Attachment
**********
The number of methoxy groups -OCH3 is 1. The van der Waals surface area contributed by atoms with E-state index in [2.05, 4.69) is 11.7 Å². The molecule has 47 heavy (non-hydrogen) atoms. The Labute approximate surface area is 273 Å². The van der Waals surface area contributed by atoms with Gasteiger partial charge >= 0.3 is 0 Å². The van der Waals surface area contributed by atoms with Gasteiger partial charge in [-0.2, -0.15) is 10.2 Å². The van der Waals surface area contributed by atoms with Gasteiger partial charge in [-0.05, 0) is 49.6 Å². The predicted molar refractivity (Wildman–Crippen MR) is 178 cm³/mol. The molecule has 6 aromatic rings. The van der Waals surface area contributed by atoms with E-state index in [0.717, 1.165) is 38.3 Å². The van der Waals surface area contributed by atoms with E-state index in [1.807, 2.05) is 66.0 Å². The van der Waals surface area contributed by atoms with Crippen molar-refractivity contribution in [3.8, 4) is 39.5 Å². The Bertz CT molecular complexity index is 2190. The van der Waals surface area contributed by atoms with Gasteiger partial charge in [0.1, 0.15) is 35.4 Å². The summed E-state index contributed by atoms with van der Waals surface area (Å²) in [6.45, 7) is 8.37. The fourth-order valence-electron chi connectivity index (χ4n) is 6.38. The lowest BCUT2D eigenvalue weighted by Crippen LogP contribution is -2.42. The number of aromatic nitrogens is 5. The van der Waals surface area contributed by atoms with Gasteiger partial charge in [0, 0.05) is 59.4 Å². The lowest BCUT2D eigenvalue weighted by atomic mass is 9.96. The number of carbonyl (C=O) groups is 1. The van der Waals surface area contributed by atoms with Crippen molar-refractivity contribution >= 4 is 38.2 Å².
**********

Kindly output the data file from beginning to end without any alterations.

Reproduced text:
The number of methoxy groups -OCH3 is 1. The van der Waals surface area contributed by atoms with E-state index in [2.05, 4.69) is 11.7 Å². The molecule has 47 heavy (non-hydrogen) atoms. The Labute approximate surface area is 273 Å². The van der Waals surface area contributed by atoms with Gasteiger partial charge >= 0.3 is 0 Å². The van der Waals surface area contributed by atoms with Gasteiger partial charge in [-0.2, -0.15) is 10.2 Å². The van der Waals surface area contributed by atoms with Gasteiger partial charge in [-0.05, 0) is 49.6 Å². The predicted molar refractivity (Wildman–Crippen MR) is 178 cm³/mol. The molecule has 6 aromatic rings. The van der Waals surface area contributed by atoms with E-state index in [0.717, 1.165) is 38.3 Å². The van der Waals surface area contributed by atoms with E-state index in [1.807, 2.05) is 66.0 Å². The van der Waals surface area contributed by atoms with Crippen molar-refractivity contribution in [3.8, 4) is 39.5 Å². The Bertz CT molecular complexity index is 2190. The van der Waals surface area contributed by atoms with Gasteiger partial charge in [0.1, 0.15) is 35.4 Å². The summed E-state index contributed by atoms with van der Waals surface area (Å²) in [6.45, 7) is 8.37. The fourth-order valence-electron chi connectivity index (χ4n) is 6.38. The lowest BCUT2D eigenvalue weighted by Crippen LogP contribution is -2.42. The number of aromatic nitrogens is 5. The van der Waals surface area contributed by atoms with Gasteiger partial charge in [0, 0.05) is 59.4 Å². The lowest BCUT2D eigenvalue weighted by atomic mass is 9.96. The number of carbonyl (C=O) groups is 1. The van der Waals surface area contributed by atoms with Crippen molar-refractivity contribution >= 4 is 38.2 Å².